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Cambridge Analytica: Facebook data row academic says he is 'scapegoat'

Cambridge Analytica: Facebook data row academic says he is 'scapegoat'
From BBC - March 20, 2018

An academic who created an app which harvested data from 50 million users says he has been made "a scapegoat" for Facebook and Cambridge Analytica.

Dr Aleksandr Kogan completed work for Cambridge Analytica in 2014, but said he had no idea the data would be used to benefit Donald Trump's campaign.

The psychology academic said he wanted the data so he could model human behaviour through social media.

Facebook says Dr Kogan violated the site's policies.

The Cambridge University researcher developed a personality survey called This is Your Digital Life.

About 270,000 users' data was collected, but the app also collected some public data from users' friends.

Cambridge Analytica whistleblower Christopher Wylie said as a result the data of about 50 million users was harvested for the analysis firm.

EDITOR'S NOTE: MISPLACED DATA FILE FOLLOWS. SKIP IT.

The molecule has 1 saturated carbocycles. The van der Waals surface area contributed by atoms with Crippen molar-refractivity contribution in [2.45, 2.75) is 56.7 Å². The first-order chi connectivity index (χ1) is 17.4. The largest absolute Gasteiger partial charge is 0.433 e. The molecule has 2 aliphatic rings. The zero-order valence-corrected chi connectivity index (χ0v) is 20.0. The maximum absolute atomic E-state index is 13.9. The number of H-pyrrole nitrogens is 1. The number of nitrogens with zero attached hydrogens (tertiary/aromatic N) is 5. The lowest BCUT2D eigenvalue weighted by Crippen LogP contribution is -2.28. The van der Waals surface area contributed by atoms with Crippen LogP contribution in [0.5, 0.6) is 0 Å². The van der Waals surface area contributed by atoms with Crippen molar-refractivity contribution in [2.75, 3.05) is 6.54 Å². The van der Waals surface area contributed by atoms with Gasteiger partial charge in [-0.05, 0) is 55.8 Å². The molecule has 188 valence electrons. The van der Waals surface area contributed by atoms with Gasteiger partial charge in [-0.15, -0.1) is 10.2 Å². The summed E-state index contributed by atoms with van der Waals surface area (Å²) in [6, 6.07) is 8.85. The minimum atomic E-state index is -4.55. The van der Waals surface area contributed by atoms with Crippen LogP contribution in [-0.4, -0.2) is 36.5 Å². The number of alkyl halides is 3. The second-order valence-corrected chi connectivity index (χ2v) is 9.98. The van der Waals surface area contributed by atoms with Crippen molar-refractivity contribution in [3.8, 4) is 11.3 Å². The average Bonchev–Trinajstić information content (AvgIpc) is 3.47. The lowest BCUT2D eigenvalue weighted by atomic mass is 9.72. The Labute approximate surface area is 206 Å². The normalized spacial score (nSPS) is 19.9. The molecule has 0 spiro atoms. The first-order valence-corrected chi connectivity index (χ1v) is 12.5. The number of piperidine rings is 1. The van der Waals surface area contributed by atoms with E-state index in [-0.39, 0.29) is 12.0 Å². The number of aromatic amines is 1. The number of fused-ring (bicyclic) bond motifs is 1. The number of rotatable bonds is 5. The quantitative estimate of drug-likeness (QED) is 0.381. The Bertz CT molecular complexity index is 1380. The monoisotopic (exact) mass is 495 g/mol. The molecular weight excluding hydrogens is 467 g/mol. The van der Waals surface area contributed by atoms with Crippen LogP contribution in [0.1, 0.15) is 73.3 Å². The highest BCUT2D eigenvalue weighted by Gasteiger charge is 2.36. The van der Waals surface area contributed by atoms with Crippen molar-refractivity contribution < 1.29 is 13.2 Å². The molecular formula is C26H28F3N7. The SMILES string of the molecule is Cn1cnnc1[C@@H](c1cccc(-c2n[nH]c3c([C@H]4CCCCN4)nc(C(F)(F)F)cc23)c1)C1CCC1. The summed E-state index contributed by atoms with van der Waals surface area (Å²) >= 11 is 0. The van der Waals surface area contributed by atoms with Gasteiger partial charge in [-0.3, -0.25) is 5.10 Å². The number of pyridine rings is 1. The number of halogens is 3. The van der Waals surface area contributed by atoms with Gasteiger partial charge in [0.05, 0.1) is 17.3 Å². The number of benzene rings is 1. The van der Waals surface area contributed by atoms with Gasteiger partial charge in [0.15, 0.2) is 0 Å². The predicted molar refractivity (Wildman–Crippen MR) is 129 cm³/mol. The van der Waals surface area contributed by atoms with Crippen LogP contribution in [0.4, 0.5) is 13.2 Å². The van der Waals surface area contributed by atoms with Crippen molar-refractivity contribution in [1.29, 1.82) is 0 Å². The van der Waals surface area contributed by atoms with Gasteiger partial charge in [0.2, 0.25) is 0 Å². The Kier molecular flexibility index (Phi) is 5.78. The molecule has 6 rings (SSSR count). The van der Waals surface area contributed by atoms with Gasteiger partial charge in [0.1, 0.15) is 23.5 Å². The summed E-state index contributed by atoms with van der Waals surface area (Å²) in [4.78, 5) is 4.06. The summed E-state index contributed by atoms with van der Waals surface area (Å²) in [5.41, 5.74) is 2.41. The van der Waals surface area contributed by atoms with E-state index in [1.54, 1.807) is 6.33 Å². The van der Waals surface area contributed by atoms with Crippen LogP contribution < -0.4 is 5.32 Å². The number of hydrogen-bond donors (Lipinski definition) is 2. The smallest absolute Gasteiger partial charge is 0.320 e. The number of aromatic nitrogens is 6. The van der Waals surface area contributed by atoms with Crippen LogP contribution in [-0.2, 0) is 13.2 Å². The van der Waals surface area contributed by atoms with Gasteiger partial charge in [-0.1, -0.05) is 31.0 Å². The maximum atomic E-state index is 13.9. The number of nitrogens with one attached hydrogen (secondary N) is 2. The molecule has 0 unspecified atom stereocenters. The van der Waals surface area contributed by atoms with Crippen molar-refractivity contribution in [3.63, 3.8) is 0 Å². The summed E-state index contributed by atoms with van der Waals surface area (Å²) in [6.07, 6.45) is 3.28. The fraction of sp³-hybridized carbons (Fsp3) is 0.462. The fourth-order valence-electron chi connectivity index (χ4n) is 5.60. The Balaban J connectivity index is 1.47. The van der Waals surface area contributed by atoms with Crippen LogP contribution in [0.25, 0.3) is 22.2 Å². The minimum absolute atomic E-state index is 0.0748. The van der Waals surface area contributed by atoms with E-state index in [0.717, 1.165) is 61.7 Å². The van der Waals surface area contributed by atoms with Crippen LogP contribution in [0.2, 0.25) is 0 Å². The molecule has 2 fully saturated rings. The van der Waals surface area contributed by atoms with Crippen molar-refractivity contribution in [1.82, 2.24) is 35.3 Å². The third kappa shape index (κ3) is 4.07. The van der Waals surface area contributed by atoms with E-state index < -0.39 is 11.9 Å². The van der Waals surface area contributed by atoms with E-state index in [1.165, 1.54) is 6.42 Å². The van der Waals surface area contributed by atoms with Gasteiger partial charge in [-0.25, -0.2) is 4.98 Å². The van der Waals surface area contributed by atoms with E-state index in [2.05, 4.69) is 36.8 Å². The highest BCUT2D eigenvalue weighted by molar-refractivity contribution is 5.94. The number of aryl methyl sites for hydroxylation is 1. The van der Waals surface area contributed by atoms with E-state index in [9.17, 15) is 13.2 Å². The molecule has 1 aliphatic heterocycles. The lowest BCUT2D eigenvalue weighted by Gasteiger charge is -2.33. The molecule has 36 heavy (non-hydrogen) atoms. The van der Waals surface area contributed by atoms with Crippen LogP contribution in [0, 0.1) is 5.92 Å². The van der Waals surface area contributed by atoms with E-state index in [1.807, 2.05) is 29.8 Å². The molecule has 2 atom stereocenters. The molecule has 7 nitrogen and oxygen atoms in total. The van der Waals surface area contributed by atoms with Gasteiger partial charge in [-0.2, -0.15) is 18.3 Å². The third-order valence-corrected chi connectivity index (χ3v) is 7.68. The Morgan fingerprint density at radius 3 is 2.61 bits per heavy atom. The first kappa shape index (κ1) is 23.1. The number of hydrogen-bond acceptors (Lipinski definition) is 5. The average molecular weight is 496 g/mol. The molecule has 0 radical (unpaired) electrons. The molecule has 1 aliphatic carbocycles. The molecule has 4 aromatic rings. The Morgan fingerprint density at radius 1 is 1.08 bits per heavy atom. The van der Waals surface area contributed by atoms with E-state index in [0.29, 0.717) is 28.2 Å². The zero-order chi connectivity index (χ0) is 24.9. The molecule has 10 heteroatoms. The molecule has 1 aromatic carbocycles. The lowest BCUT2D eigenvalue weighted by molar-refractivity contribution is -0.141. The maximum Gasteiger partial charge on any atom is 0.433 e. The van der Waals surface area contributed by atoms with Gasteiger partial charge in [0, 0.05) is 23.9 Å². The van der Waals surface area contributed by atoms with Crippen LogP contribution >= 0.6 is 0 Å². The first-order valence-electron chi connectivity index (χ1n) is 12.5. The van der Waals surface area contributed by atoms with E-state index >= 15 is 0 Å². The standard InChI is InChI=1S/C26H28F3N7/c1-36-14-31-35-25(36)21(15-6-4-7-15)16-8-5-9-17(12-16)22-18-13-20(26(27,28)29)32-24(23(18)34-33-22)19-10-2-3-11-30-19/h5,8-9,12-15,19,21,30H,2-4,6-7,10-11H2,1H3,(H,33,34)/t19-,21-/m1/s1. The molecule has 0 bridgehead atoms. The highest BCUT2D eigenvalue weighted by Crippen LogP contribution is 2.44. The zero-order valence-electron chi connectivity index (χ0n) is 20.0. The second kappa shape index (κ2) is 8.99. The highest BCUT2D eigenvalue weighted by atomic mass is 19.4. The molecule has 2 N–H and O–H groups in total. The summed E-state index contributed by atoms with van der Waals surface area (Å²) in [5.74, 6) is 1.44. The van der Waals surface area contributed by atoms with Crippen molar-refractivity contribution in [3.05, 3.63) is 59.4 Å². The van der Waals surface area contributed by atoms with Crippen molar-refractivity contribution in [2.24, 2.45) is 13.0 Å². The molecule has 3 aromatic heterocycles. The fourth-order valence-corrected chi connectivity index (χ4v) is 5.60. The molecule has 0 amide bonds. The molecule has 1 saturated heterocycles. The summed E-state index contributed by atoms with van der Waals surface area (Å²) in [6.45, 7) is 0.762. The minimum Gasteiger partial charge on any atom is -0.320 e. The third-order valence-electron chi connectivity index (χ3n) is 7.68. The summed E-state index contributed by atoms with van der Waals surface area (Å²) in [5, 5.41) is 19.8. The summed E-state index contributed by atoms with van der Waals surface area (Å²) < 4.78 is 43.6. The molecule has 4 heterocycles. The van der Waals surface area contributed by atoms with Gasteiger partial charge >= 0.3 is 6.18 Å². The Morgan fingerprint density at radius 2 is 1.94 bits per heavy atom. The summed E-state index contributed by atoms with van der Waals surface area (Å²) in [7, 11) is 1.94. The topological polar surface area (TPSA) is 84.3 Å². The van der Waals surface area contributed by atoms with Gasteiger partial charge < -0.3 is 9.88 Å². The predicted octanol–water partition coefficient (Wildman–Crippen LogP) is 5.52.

The firm's chief executive Alexander Nix - who has since been suspended - was secretly recorded in a Channel 4 investigation saying the London-based company ran Donald Trump's digital campaign during the 2016 US election.

He said that the work the company did, including research, analytics and targeted campaigning, allowed the Republican candidate to win with a narrow margin of "40,000 votes" in three states.

"We did all the research, all the data, all the analytics, all the targeting, we ran all the digital campaign, the television campaign and our data informed all the strategy," he added.

Cambridge Analytica denies any wrong doing and on Monday said the executives had "entertained a series of ludicrous hypothetical scenarios" in order to "play along with this line of conversation, and partly to spare our 'client' from embarrassment".

'I am stunned'

But Dr Kogan said the accuracy of the dataset had been "exaggerated" by Cambridge Analytica, and said the dataset was more likely to hurt Mr Trump's campaign.

A spokesperson for Facebook said the academic was not allowed to transfer data to Cambridge Analytica, a third-party who would use the set for commercial purposes.

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